Vineyard and Laboratory Evaluations of Methomyl, Dimethoate, and Permethrin for a Grape Pest Management Program in the San Joaquin Valley of California

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The impact of dimethoate, methomyl, and permethrin upon target and nontarget arthropods was determined through laboratory and vineyard tests. All compounds controlled a leafhopper, Erythroneura elegantula Osborne, in vineyard trials. Permethrin only was tested against the grapeleaf folder, Desmia funeralis (Hübner). The impact of these 3 materials upon the nontarget mite species differed. Dramatic increases of the Pacific spider mite, Tetranychus pacificus McGregor, followed permethrin treatments in vineyards at 1,5,3,6, and 12 g AI/100 liters. Laboratory LC50 data showed that the Pacific spider mite is tolerant to low-moderate rates of permethrin while its phytoseiid predator, Metaseiulus occidentalis (Nesbitt), was extremely susceptible. The tydeid, Pronematus anconai Baker, which serves as alternate prey for M. oecidentalis was very susceptible to permethrin, but tolerated methomyl and dimethoate in laboratory trials. Methomyl treatments increased the Pacific spider mite and Eotetranychus willamettei McGregor populations in vineyards although M. oceidentalis numbers began to increase 10 days after treatment and the spider mite numbers reached were lower than in the blocks treated with permethrin. Laboratory tests showed that M. occidentalis was very susceptible to methomyl, but dimethoate resistance was found in the majority of vineyard colonies tested. Dimethoate exhibited moderate acaricidal activity against the Pacific spider mite in the vineyard.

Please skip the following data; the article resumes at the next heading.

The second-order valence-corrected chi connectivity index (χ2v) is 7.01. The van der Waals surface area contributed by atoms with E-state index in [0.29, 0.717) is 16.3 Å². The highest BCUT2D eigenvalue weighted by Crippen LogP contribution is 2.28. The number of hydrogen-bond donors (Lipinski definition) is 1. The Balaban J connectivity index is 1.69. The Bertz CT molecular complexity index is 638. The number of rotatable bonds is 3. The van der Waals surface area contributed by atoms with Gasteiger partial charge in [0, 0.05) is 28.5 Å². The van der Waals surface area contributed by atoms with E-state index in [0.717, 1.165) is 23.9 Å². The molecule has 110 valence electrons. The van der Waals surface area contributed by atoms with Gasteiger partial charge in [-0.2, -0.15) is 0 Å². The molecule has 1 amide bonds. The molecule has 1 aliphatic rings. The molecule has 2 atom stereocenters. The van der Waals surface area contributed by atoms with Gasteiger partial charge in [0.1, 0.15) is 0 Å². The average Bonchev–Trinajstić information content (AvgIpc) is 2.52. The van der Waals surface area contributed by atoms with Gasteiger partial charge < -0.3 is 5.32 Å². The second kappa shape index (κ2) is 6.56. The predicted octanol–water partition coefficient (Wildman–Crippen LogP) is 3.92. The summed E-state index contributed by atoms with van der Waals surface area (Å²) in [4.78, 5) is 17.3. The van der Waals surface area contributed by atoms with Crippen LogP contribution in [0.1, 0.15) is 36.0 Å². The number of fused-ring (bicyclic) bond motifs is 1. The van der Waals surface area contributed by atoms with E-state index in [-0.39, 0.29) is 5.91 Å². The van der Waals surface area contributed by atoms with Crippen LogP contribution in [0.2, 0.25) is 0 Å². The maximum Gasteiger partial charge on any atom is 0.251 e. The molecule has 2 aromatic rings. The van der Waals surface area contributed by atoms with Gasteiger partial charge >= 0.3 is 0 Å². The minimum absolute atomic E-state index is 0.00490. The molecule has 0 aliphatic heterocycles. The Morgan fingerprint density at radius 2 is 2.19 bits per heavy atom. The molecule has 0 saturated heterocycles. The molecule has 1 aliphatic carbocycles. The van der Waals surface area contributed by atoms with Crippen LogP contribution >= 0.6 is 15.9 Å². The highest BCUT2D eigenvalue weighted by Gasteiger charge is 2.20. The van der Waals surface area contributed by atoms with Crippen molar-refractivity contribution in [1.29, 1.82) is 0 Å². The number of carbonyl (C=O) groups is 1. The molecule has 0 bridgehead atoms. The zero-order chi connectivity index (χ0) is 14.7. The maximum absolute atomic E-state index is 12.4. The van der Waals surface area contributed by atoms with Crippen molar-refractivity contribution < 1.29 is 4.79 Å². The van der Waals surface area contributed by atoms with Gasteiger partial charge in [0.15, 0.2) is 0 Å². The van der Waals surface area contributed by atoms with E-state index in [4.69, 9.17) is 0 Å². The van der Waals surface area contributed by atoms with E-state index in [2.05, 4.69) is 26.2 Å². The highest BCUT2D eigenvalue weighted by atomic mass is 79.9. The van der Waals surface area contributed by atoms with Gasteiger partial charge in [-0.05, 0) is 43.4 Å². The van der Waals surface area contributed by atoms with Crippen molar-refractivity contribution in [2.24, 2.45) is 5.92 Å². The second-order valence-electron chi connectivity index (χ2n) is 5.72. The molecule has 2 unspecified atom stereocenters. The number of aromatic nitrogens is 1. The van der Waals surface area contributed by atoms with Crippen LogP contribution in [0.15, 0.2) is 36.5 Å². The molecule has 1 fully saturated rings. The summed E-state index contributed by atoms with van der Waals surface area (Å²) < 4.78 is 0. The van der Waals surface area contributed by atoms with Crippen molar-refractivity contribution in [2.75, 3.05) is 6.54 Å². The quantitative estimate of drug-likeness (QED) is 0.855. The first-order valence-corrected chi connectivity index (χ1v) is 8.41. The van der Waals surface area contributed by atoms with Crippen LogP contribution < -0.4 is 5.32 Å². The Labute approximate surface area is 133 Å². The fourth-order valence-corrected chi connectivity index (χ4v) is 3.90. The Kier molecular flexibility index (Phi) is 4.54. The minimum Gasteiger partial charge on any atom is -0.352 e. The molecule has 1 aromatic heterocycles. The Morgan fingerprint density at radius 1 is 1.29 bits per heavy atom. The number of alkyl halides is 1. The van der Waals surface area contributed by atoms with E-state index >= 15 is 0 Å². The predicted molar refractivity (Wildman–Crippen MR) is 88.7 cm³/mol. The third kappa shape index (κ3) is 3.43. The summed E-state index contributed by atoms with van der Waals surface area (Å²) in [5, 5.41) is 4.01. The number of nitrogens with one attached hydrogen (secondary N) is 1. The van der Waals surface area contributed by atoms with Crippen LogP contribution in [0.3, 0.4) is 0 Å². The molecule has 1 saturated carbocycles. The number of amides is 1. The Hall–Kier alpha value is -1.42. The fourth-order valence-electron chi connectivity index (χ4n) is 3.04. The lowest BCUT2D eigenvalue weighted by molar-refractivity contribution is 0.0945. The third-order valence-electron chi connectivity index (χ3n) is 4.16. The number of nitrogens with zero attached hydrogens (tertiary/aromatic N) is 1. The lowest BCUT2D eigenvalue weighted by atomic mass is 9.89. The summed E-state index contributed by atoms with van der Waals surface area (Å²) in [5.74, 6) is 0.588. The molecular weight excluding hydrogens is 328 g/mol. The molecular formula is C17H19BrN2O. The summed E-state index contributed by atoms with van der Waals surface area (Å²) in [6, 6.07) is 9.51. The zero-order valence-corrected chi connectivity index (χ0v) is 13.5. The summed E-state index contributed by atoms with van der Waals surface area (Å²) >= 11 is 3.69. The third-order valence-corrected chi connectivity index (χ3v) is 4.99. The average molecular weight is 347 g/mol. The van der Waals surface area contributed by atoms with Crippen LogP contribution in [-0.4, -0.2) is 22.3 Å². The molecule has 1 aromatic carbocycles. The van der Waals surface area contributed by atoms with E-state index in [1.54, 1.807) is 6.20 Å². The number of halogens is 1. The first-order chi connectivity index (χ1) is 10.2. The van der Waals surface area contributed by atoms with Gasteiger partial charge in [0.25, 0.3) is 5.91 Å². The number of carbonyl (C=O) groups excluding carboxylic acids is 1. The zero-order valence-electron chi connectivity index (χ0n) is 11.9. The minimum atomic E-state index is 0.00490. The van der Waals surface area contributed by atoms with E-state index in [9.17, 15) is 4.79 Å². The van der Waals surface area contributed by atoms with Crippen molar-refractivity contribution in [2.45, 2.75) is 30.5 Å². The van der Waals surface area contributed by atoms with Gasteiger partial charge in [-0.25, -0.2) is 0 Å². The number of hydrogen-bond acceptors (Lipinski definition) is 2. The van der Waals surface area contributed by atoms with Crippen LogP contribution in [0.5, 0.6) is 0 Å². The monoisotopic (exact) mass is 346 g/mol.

Document Type: Research Article

Publication date: April 1, 1979

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  • Journal of Economic Entomology is published bimonthly in February, April, June, August, October, and December. The journal publishes articles on the economic significance of insects and is divided into the following sections: apiculture & social insects; arthropods in relation to plant disease; forum; insecticide resistance and resistance management; ecotoxicology; biological and microbial control; ecology and behavior; sampling and biostatistics; household and structural insects; medical entomology; molecular entomology; veterinary entomology; forest entomology; horticultural entomology; field and forage crops, and small grains; stored-product; commodity treatment and quarantine entomology; and plant resistance. In addition to research papers, Journal of Economic Entomology publishes Letters to the Editor, interpretive articles in a Forum section, Short Communications, Rapid Communications, and Book Reviews.
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